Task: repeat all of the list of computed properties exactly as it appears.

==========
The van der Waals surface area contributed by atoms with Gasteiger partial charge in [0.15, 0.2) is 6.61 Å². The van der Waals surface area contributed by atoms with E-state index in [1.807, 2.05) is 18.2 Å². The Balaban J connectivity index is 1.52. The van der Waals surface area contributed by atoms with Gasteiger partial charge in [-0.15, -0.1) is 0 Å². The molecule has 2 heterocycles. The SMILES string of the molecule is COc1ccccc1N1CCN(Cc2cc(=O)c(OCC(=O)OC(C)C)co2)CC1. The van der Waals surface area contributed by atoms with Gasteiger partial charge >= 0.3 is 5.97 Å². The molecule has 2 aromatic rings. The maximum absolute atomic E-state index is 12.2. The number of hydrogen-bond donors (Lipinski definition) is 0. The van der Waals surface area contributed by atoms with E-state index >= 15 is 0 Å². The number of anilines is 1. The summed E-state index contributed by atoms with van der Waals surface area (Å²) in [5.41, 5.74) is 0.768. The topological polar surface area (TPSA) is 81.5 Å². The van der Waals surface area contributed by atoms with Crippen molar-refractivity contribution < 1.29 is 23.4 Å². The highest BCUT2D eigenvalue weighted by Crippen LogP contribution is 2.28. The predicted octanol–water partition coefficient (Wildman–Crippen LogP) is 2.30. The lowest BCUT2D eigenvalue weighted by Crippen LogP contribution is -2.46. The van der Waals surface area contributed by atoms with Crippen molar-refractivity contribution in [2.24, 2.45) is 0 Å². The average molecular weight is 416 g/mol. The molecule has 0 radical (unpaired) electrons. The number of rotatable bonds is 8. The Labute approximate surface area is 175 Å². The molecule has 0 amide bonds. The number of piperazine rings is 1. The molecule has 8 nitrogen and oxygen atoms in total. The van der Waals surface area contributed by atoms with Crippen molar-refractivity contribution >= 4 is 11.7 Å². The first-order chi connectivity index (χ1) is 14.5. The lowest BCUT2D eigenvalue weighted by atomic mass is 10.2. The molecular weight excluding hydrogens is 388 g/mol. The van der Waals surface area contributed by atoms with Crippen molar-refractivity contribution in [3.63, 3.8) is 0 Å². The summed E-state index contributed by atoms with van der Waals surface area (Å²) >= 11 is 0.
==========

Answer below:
The van der Waals surface area contributed by atoms with Gasteiger partial charge in [0.15, 0.2) is 6.61 Å². The van der Waals surface area contributed by atoms with E-state index in [1.807, 2.05) is 18.2 Å². The Balaban J connectivity index is 1.52. The van der Waals surface area contributed by atoms with Gasteiger partial charge in [-0.15, -0.1) is 0 Å². The molecule has 2 heterocycles. The SMILES string of the molecule is COc1ccccc1N1CCN(Cc2cc(=O)c(OCC(=O)OC(C)C)co2)CC1. The van der Waals surface area contributed by atoms with Gasteiger partial charge >= 0.3 is 5.97 Å². The molecule has 2 aromatic rings. The maximum absolute atomic E-state index is 12.2. The number of hydrogen-bond donors (Lipinski definition) is 0. The van der Waals surface area contributed by atoms with E-state index >= 15 is 0 Å². The number of anilines is 1. The summed E-state index contributed by atoms with van der Waals surface area (Å²) in [5.41, 5.74) is 0.768. The topological polar surface area (TPSA) is 81.5 Å². The van der Waals surface area contributed by atoms with Crippen molar-refractivity contribution < 1.29 is 23.4 Å². The highest BCUT2D eigenvalue weighted by Crippen LogP contribution is 2.28. The predicted octanol–water partition coefficient (Wildman–Crippen LogP) is 2.30. The lowest BCUT2D eigenvalue weighted by Crippen LogP contribution is -2.46. The van der Waals surface area contributed by atoms with Crippen molar-refractivity contribution in [2.24, 2.45) is 0 Å². The average molecular weight is 416 g/mol. The molecule has 0 radical (unpaired) electrons. The number of rotatable bonds is 8. The Labute approximate surface area is 175 Å². The molecule has 0 amide bonds. The number of piperazine rings is 1. The molecule has 8 nitrogen and oxygen atoms in total. The van der Waals surface area contributed by atoms with Crippen molar-refractivity contribution >= 4 is 11.7 Å². The first-order chi connectivity index (χ1) is 14.5. The lowest BCUT2D eigenvalue weighted by atomic mass is 10.2. The molecular weight excluding hydrogens is 388 g/mol. The van der Waals surface area contributed by atoms with Crippen molar-refractivity contribution in [3.63, 3.8) is 0 Å². The summed E-state index contributed by atoms with van der Waals surface area (Å²) >= 11 is 0.